Side note
This is a good place to note that Wolfram Language was used and mentioned in a recent preprint by Yuri Matiyasevich (known for his negative solution of Hilbert's tenth problem) and Gleb Beliakov:
Approximation of Riemann's zeta function by finite Dirichlet series: multiprecision numerical approach
where authors also give thanks to our own Oleksandr Pavlyk in the Acknowledgements section.
Visualizations
Recently there were series of forum discussions about interesting visualizations related to simple zeta zeros that are easily done with Wolfram Language. I will give a short summary here, with explanations and code almost word by word from:
All started from a question whether the following is true:
$$\lim_ {y\rightarrow\infty}\zeta(\dfrac{1}{2}+iy)+\dfrac {1} {2}\dfrac {1} {[y/\pi]^{1/2 + iy}} - \sum_{n = 1}^{[y/ \pi]}\dfrac {1} {n^{1/2 + iy}}=0?$$
A simple logic goes along these lines. We have the estimate in the critical strip ( $s = \sigma + it$): $$\zeta(s) = \sum_ {n < N} n^{-s} + \frac{N^{1-s}}{s-1} + O(N^{-\sigma}).$$ Therefore, $$\zeta\left(\frac{1}{2}+it\right) = \sum_ {n < t} \frac{1}{n^{\frac{1}{2}+it}} + O(t^{-1/2}).$$ So $$\lim_ {t \rightarrow \infty} \left | \zeta\left(\frac{1}{2}+it\right) - \sum_{n < t} \frac{1}{n^{\frac{1}{2}+it}} \right| = 0.$$
As a complement to the proof there are some "visual clarifications" (whatever this may mean...) about the behavior of the finite sum of $\zeta$ for a large but fixed ordinate $y\in\mathbb{R}^+$ :
$$S_ y(N)=\sum_ {k=1}^N\frac 1{k^{1/2+iy}}$$
Let's suppose that $y$ is the first ordinate of a nontrivial zero larger than $10000$ and represent all the partial sums $\,S_y(N)$ for $\;N=1\cdots 3183=[y/\pi]\;$ in the complex plane :
Manzoni[n_, y_] := Transpose@{ Re@#, Im@# }&@Accumulate[Range[n]^-(.5 + y I)]
ListLinePlot[Manzoni[3183, Im[ZetaZero[1, 10000]]], Frame -> True,
GridLines -> Automatic, PlotStyle -> Directive[Red, Opacity[.5]],
ImageSize -> 700, PlotRange -> All, AspectRatio -> Automatic]
1st point represents $z=S_ y(1)=1$ and 2nd $S_ y(2)=1+\dfrac {2^{-iy}}{\sqrt{2}}$ and so on up to 3183 representing $S_ y(3183)$ very near to $0$.
The picture shows figures looking like Cornu (or Euler) spirals. Let's justify this :
the sum $S_ y(N)$ is obtained by addition of $\,\displaystyle \frac 1{k^{1/2+iy}}=\frac {e^{-iy\log(k)}}{\sqrt{k}}\,$ terms.
The next term will thus be $\,\displaystyle \frac {e^{-iy\log(k+1)}}{\sqrt{k+1}}$.
Now for $k\gg 1$ the denominator will change only slightly while the change of phase of the numerator will be $\;\delta=-y\;(\log(k+1)-\log(k))=-y\,\log(1+1/k)\approx -\dfrac yk$.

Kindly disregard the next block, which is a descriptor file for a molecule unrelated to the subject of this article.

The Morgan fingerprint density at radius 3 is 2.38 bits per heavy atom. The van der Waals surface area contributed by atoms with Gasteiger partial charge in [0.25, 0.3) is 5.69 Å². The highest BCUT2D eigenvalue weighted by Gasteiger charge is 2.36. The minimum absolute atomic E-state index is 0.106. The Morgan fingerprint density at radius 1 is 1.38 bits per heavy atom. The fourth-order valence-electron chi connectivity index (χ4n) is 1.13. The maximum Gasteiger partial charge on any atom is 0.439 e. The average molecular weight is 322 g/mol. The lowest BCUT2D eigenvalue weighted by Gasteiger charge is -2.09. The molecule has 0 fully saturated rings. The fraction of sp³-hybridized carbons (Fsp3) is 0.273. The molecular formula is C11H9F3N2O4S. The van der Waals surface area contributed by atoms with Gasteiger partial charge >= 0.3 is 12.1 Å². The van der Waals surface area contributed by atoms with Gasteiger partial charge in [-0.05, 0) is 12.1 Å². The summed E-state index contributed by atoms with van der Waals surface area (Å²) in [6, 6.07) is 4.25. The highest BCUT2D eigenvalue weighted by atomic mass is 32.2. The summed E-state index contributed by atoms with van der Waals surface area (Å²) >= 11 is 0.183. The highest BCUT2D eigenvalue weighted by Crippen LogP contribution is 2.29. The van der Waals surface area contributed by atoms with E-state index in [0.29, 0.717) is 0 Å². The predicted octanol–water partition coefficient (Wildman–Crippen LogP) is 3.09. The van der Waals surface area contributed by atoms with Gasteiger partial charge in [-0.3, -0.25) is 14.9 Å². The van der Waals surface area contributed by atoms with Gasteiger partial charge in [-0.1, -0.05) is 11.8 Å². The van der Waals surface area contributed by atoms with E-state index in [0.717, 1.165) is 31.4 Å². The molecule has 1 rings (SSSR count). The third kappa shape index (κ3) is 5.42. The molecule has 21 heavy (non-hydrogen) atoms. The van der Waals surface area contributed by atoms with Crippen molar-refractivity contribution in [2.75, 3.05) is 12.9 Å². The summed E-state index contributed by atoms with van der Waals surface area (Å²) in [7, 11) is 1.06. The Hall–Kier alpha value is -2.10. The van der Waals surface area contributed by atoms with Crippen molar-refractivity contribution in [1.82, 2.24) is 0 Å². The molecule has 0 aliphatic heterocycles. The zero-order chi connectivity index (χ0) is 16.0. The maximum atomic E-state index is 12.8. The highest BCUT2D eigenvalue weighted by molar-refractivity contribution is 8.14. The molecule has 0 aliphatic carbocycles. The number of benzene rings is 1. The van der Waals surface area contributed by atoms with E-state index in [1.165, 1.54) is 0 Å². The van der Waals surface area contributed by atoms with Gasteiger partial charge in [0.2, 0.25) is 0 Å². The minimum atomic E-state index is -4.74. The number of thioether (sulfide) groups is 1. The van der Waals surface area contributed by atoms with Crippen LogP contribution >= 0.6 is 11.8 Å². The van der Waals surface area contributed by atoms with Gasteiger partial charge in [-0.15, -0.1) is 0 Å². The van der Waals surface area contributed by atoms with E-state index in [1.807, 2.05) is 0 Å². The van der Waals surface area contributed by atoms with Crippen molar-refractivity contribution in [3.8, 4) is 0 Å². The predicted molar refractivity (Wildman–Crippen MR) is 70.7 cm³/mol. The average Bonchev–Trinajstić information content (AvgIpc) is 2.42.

$\delta\approx -\dfrac {y}k$ gives a special role to the values of $k$ such that $\dfrac yk\approx f\pi$ with $f$ integer :
- for $f=2m$ (i.e. $k=\left[ \frac y{2m\pi}\right]$) we have $\,\delta\approx -2m\pi\,$ : for values of $k$ near of $\left[ \frac y{2m\pi}\right]$ the terms have nearly the same phase and their addition will nearly give a straight line (see f=2, f=4, and so on on the picture)
- for $f=2m+1$ (i.e. $k=\left[ \frac y{(2m+1)\pi}\right]$) we have $\,\delta\approx -(2m+1)\pi\,$ : for values of $k$ near of $\left[ \frac y{(2m+1)\pi}\right]$ two consecutive terms nearly cancel each other and that's what is happening in the middle of the 'nodes' f=1, f=3, f=5 and so on.
Let's zoom the center of the final node:
ListLinePlot[Manzoni[3183, Im[ZetaZero[1, 10000]]], Frame -> True,
GridLines -> Automatic, PlotStyle -> Directive[Red, Opacity[.4]],
PlotRange -> .0008 {{-1, 1}, {-1, 1}}, AspectRatio -> Automatic]
The line nearly crossing the origin is obtained with the term $k=3183=\left[ y/\pi\right]$ while the line at its left and right came from $k=3182$ and $k=3181$ respectively. The value $S_ y(3183)$ itself is far out of the picture (say $12$ or more times higher) while $S_ y(3182)$ is far at the bottom on the other side. Taking the middle of these two values should bring us not too far from our target even if the different partial sums $S_ y(N)$ don't really 'go down to $0$' ! (they merely turn around). All this explains (but doesn't prove) that an excellent approximation for $\zeta$ may be obtained (near the zeros at least) with the formula :
$$\zeta\left(\frac 12+iy\right)\approx \sum_ {n=1}^{[y/ \pi]}'\frac{1}{n^{1/2+iy}}=-\frac 1{2\,[y/\pi]^{1/2+iy}}+\sum_ {n=1}^{[y/ \pi]}\frac{1}{n^{1/2+iy}}$$
(numerically the absolute error appears majored by $\dfrac{4.5}{y^{3/2}}$ in the range $(10,10000)$, and probably for larger values, while the initial sum from the question was majored by $\dfrac{0.9}{y^{1/2}}$)